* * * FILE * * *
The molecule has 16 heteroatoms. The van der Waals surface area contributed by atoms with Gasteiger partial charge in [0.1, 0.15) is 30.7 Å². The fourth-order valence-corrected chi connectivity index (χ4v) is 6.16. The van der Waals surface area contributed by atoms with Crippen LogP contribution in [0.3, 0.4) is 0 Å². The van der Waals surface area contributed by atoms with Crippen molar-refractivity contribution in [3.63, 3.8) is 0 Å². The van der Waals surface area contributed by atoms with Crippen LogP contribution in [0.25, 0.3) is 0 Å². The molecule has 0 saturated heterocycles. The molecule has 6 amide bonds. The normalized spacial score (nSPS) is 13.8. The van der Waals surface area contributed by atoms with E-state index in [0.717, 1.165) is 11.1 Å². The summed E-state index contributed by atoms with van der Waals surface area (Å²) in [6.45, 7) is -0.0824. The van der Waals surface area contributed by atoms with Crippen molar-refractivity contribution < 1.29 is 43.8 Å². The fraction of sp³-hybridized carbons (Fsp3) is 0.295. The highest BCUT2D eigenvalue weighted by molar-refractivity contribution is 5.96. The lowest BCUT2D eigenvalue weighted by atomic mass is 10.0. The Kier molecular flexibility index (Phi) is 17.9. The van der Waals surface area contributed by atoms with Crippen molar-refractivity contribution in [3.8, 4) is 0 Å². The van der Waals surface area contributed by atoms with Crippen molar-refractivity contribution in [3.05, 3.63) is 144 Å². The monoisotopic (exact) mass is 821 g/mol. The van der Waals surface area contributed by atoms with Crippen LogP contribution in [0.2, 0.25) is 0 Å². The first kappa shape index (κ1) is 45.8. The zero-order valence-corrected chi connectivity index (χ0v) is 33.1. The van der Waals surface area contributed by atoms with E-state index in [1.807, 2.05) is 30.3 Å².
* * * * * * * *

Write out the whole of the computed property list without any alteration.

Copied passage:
The molecule has 16 heteroatoms. The van der Waals surface area contributed by atoms with Gasteiger partial charge in [0.1, 0.15) is 30.7 Å². The fourth-order valence-corrected chi connectivity index (χ4v) is 6.16. The van der Waals surface area contributed by atoms with Crippen LogP contribution in [0.3, 0.4) is 0 Å². The van der Waals surface area contributed by atoms with Crippen molar-refractivity contribution in [3.63, 3.8) is 0 Å². The van der Waals surface area contributed by atoms with Crippen LogP contribution in [0.25, 0.3) is 0 Å². The molecule has 0 saturated heterocycles. The molecule has 6 amide bonds. The normalized spacial score (nSPS) is 13.8. The van der Waals surface area contributed by atoms with E-state index in [0.717, 1.165) is 11.1 Å². The summed E-state index contributed by atoms with van der Waals surface area (Å²) in [6.45, 7) is -0.0824. The van der Waals surface area contributed by atoms with Crippen molar-refractivity contribution < 1.29 is 43.8 Å². The fraction of sp³-hybridized carbons (Fsp3) is 0.295. The highest BCUT2D eigenvalue weighted by molar-refractivity contribution is 5.96. The lowest BCUT2D eigenvalue weighted by atomic mass is 10.0. The Kier molecular flexibility index (Phi) is 17.9. The van der Waals surface area contributed by atoms with Crippen molar-refractivity contribution in [3.8, 4) is 0 Å². The van der Waals surface area contributed by atoms with Crippen molar-refractivity contribution in [3.05, 3.63) is 144 Å². The monoisotopic (exact) mass is 821 g/mol. The van der Waals surface area contributed by atoms with Crippen LogP contribution in [0.2, 0.25) is 0 Å². The first kappa shape index (κ1) is 45.8. The zero-order valence-corrected chi connectivity index (χ0v) is 33.1. The van der Waals surface area contributed by atoms with E-state index in [1.807, 2.05) is 30.3 Å².